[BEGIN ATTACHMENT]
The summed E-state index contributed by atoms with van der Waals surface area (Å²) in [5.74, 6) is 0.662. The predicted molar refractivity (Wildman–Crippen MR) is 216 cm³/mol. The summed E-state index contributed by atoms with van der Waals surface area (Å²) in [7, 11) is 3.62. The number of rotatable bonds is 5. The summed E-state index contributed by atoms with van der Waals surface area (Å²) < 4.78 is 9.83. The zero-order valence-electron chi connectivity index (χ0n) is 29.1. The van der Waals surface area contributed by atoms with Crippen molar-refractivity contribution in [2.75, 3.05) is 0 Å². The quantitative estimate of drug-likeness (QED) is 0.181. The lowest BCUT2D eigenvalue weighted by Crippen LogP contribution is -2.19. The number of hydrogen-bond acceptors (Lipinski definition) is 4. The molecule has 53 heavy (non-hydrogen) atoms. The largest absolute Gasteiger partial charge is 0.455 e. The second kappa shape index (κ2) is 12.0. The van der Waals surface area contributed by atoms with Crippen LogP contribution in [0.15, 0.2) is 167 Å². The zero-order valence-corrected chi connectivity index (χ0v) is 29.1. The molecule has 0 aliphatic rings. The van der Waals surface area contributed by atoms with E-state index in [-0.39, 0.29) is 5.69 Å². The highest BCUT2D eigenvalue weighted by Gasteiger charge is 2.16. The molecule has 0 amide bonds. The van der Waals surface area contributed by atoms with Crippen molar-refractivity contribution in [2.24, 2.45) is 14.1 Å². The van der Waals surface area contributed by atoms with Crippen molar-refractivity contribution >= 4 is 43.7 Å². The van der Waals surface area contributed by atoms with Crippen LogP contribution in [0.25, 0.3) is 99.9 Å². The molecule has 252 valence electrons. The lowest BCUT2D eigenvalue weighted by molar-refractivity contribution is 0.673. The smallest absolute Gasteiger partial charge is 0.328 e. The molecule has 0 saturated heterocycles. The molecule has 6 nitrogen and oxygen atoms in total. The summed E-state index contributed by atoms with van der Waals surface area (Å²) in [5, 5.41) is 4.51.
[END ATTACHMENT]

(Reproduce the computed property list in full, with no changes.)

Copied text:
The summed E-state index contributed by atoms with van der Waals surface area (Å²) in [5.74, 6) is 0.662. The predicted molar refractivity (Wildman–Crippen MR) is 216 cm³/mol. The summed E-state index contributed by atoms with van der Waals surface area (Å²) in [7, 11) is 3.62. The number of rotatable bonds is 5. The summed E-state index contributed by atoms with van der Waals surface area (Å²) < 4.78 is 9.83. The zero-order valence-electron chi connectivity index (χ0n) is 29.1. The van der Waals surface area contributed by atoms with Crippen molar-refractivity contribution in [2.75, 3.05) is 0 Å². The quantitative estimate of drug-likeness (QED) is 0.181. The lowest BCUT2D eigenvalue weighted by Crippen LogP contribution is -2.19. The number of hydrogen-bond acceptors (Lipinski definition) is 4. The molecule has 53 heavy (non-hydrogen) atoms. The largest absolute Gasteiger partial charge is 0.455 e. The second kappa shape index (κ2) is 12.0. The van der Waals surface area contributed by atoms with Crippen LogP contribution in [0.15, 0.2) is 167 Å². The zero-order valence-corrected chi connectivity index (χ0v) is 29.1. The molecule has 0 aliphatic rings. The van der Waals surface area contributed by atoms with E-state index in [-0.39, 0.29) is 5.69 Å². The highest BCUT2D eigenvalue weighted by Gasteiger charge is 2.16. The molecule has 0 amide bonds. The van der Waals surface area contributed by atoms with Crippen molar-refractivity contribution in [2.24, 2.45) is 14.1 Å². The van der Waals surface area contributed by atoms with Crippen molar-refractivity contribution >= 4 is 43.7 Å². The van der Waals surface area contributed by atoms with Crippen LogP contribution in [0.25, 0.3) is 99.9 Å². The molecule has 252 valence electrons. The lowest BCUT2D eigenvalue weighted by molar-refractivity contribution is 0.673. The smallest absolute Gasteiger partial charge is 0.328 e. The molecule has 0 saturated heterocycles. The molecule has 6 nitrogen and oxygen atoms in total. The summed E-state index contributed by atoms with van der Waals surface area (Å²) in [5, 5.41) is 4.51.